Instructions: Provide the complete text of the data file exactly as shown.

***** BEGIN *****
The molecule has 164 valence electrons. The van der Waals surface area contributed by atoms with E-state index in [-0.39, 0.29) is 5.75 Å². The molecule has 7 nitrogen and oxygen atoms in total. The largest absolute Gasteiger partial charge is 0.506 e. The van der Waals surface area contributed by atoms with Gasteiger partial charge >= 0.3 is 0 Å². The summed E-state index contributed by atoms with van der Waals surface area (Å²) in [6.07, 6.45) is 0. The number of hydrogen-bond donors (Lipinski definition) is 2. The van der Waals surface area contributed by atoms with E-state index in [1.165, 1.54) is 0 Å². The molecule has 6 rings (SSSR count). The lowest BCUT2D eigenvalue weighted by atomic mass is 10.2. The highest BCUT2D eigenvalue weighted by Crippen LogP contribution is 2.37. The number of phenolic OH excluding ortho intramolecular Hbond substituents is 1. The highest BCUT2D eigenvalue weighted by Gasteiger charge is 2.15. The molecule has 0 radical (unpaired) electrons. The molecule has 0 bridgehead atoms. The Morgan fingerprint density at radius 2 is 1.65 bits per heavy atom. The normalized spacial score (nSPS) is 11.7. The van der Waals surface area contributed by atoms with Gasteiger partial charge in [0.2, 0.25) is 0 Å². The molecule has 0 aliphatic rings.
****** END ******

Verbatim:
The molecule has 164 valence electrons. The van der Waals surface area contributed by atoms with E-state index in [-0.39, 0.29) is 5.75 Å². The molecule has 7 nitrogen and oxygen atoms in total. The largest absolute Gasteiger partial charge is 0.506 e. The van der Waals surface area contributed by atoms with Gasteiger partial charge >= 0.3 is 0 Å². The summed E-state index contributed by atoms with van der Waals surface area (Å²) in [6.07, 6.45) is 0. The number of hydrogen-bond donors (Lipinski definition) is 2. The van der Waals surface area contributed by atoms with E-state index in [1.165, 1.54) is 0 Å². The molecule has 6 rings (SSSR count). The lowest BCUT2D eigenvalue weighted by atomic mass is 10.2. The highest BCUT2D eigenvalue weighted by Crippen LogP contribution is 2.37. The number of phenolic OH excluding ortho intramolecular Hbond substituents is 1. The highest BCUT2D eigenvalue weighted by Gasteiger charge is 2.15. The molecule has 0 radical (unpaired) electrons. The molecule has 0 bridgehead atoms. The Morgan fingerprint density at radius 2 is 1.65 bits per heavy atom. The normalized spacial score (nSPS) is 11.7. The van der Waals surface area contributed by atoms with Gasteiger partial charge in [0.2, 0.25) is 0 Å². The molecule has 0 aliphatic rings.